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The next generation: The RAF KC2/3 Voyager

I have added little snippets of news about the RAF Voyager in the past, seeing as it was part of the VC10's story in a sense, especially as it related to the drawdown of the VC10 fleet. A recent experience made me search for a place to post some impressions and here goes.

The RAF Voyager fleet

The outcome of the RAF's Future Strategic Tanker Aircraft program was the 2007 decision to replace their VC10 and Tristar tankers with a fleet of Airbus A330 MRTT airframes, owned by the AirTanker, now Air Tanker Limited (ATL), consortium. Under this contract ATL supplies the RAF Squadrons with a core fleet of nine Voyager airframes, while keeping five airframes in a 'surge' fleet. These additional airframes have the fittings to be fully equipped as a KC2 tanker/transport, but are normally either leased to a civil operator or to a partner nation in a military capability.

The RAF's 10 and 101 Squadrons operate the Voyager tankers, with two distinct variants in the core fleet:

  • The Airbus KC2 Voyager is a two-point tanker using Cobham 905E underwing refuelling pods.
  • The Airbus KC3 Voyager is a three-point tanker that has a Cobham 805E centreline refuelling unit as well as the two underwing pods.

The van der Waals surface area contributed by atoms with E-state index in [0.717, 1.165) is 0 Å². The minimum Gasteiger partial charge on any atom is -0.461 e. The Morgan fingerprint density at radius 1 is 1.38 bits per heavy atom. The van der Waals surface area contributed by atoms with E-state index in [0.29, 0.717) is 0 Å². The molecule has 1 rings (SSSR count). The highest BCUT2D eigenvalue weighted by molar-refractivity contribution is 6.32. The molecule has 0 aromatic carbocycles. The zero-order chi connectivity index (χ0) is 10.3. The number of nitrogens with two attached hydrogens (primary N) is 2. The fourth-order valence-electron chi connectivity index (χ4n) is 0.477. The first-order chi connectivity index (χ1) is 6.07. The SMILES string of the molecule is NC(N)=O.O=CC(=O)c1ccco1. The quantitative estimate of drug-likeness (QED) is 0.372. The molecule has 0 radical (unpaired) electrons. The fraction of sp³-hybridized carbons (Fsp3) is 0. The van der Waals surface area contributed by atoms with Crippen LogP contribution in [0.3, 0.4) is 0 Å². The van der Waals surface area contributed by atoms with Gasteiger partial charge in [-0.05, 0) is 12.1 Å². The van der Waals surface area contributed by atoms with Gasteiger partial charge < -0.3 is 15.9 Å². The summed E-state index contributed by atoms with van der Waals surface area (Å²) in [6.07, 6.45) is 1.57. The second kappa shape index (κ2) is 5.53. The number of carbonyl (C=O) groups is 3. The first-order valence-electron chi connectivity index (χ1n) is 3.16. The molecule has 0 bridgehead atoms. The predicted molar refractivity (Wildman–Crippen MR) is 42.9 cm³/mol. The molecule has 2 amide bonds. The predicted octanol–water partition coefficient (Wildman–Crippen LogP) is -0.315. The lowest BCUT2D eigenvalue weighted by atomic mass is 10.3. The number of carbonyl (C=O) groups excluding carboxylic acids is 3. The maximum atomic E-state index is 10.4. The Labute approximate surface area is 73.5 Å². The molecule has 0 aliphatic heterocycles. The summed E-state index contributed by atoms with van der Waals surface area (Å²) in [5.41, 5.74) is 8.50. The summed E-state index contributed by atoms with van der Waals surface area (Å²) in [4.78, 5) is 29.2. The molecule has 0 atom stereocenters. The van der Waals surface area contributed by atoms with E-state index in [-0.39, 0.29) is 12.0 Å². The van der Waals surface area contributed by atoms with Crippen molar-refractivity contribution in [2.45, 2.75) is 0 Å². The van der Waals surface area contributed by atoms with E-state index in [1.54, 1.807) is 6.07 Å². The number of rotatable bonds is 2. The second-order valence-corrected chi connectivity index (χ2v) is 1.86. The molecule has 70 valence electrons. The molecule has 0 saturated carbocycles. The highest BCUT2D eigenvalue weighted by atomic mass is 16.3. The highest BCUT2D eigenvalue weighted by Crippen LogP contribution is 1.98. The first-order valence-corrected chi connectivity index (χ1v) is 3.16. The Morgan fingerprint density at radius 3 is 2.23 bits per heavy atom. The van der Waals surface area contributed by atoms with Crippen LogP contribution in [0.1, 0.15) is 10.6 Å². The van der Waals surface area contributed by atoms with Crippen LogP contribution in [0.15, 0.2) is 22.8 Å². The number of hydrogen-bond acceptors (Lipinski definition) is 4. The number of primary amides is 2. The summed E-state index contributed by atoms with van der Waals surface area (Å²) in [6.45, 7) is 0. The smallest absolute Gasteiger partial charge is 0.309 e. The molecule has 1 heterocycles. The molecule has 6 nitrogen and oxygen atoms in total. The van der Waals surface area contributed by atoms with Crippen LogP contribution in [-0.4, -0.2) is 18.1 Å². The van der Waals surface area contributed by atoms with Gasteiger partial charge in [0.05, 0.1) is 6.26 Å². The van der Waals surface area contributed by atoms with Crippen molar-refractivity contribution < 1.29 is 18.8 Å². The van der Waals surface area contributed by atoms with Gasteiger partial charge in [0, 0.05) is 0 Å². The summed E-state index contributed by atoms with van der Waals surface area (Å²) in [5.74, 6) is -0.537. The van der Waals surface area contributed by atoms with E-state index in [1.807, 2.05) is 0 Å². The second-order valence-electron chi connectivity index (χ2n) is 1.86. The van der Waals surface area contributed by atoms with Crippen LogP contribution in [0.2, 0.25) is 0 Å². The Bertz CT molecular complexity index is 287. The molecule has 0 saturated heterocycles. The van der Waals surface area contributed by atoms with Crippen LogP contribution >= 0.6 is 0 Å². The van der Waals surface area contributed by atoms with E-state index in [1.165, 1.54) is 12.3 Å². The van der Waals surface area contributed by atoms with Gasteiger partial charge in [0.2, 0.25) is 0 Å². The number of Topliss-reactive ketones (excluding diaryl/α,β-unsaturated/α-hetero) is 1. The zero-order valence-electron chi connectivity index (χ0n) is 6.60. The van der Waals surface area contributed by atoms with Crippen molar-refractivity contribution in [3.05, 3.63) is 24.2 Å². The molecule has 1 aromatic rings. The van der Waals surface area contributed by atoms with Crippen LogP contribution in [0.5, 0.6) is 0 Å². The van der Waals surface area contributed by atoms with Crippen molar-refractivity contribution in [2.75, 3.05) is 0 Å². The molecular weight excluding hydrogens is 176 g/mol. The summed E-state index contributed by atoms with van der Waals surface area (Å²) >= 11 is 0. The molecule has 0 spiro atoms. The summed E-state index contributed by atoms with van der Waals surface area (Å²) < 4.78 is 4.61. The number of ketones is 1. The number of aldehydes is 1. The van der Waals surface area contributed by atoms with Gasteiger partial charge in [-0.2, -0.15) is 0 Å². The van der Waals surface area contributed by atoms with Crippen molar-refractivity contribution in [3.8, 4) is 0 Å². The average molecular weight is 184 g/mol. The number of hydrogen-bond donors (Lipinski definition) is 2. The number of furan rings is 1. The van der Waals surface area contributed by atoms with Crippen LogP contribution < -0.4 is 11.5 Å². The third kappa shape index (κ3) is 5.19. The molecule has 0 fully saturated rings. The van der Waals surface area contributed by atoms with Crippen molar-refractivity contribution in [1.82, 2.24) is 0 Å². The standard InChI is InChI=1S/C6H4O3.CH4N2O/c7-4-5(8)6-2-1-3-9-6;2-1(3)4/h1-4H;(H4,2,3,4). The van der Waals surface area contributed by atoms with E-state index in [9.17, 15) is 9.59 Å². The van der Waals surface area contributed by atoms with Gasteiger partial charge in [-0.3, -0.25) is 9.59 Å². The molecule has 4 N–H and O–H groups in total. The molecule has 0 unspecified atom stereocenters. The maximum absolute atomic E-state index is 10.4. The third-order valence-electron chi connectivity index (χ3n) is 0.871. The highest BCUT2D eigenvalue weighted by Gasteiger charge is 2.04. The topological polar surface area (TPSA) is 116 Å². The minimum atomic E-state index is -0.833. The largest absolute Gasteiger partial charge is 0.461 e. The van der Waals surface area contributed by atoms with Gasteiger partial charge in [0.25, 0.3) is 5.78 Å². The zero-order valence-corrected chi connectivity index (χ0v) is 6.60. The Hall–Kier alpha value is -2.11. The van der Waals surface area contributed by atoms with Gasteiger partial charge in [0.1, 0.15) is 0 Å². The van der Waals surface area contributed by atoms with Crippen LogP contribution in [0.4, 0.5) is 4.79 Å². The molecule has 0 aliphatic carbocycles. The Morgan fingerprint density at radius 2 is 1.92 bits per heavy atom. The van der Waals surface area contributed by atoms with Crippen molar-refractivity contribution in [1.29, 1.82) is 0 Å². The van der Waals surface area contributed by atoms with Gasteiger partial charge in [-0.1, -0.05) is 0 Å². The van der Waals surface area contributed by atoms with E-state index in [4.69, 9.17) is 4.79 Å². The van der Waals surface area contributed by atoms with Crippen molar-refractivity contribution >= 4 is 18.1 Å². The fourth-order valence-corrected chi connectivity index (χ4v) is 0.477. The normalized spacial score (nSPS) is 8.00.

The Voyagers do not use any additional tanks in the fuselage such as on the VC10 K2 and K3 tankers, leaving the cabin and underfloor holds available to carry passengers and/or cargo. The KC3 most likely has a bit less cargo space available as the fuselage mounted refuelling unit takes up some space. One Voyager (ZZ336, named 'Vespina') has a VIP fit in the cabin and is painted in a special colourscheme. It is mostly used for AAR duties but covers special tasks carrying high-ranking cabinet members or the King and Queen when needed.

The first training flights on the RAF Voyager started in April 2012 with certification granted in May 2013. By May 2014 all the nine airframes in the core fleet had been delivered to ATL.

Technical specs

Powerplant two 71,100lb st (316kN) Rolls-Royce Trent 772B turbofans
Length 192ft 11¾in (58.82m)
Height 57ft ½in (17.39m)
Wingspan 197ft 10in (60.30m)
Wing area 3,892.20sqft (361.60m2)
Maximum speed around Mach 0.86
Typical mission range capable of delivering around 132,000lb (60,000kg) of fuel during five hours on station at 500nm (930km) from base
Range with maximum payload 4,500nm (8,334km)
Maximum range with maximum fuel 8,000nm (14,816km)
Maximum altitude 41,000ft
Maximum fuel load 245,000lb (111,000kg)
Maximum payload around 99,000lb (45,000kg)
Maximum passenger load 291

Source: RAF Voyager page